It is time for fresh national elections in Myanmar. The much-hyped polls to the 664-member Parliament - finally fixed for 8 November 2015 - will be a test for both democracy in the former pariah state ruled by a military dictatorship as well as for the icon of democracy, Aung San Suu Kyi. This is expected to be a landmark general election because the exercise is being held under the military-backed quasi-civilian government which is engaged in restoring a semblance of democracy in the nation of 51 million people since it assumed office in 2011.
Suu Kyi’s National League for Democracy (NLD), by all accounts, is expected to bag a large bloc of seats, but whether the military-influenced ruling Union Solidarity and Development Party (USDP) of President Thein Sein is going to wholeheartedly accept the people’s verdict is left to be seen. It is this lurking doubt over the military’s intent that has prompted many, including some key American Senators, to go on record to say the US should not provide trade benefits to Myanmar until after the November elections that will indicate the state of political reform.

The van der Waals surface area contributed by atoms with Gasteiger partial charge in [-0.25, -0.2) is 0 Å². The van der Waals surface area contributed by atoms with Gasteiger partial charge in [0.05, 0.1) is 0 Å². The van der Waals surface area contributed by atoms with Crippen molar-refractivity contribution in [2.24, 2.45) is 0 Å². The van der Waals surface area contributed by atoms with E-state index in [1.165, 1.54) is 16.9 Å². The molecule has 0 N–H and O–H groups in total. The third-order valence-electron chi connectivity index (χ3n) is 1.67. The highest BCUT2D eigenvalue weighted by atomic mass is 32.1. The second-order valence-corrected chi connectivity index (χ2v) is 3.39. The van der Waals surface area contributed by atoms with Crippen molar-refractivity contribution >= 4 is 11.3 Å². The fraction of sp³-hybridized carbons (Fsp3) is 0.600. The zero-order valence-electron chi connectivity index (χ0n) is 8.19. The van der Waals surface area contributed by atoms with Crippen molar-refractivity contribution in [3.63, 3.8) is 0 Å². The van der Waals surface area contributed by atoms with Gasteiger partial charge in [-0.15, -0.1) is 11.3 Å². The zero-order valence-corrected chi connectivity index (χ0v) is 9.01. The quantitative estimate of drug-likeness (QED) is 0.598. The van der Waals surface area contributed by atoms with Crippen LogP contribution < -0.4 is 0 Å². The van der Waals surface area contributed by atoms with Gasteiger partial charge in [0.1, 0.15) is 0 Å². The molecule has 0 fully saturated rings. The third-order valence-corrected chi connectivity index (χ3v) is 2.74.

The USDP or the military itself will be under the scanner this time because the international community has not forgotten how the unpopular military junta refused to accept the verdict in the first multi-party elections in 1990 where Suu Kyi’s NLD won a convincing victory. Western governments pushing for true democracy in Myanmar are more than happy that the NLD, that had boycotted the 2010 national elections, is in the fray this time, but are keeping their fingers crossed over possible election-time or post-poll political combustions. Suu Kyi confirmed on 11 July after a party meeting that the NLD would contest the upcoming polls to “continue the unfinished democratic reform process of the country.” The NLD had kept away from the 2010 elections because of rules barring Suu Kyi from contesting. But even today, Myanmar’s military-drafted Constitution has provisions that bar Suu Kyi from running for presidency because it has a provision that prohibits any person from becoming president if their family members are foreigners. Suu Kyi's late husband was British, and her two sons hold British passports.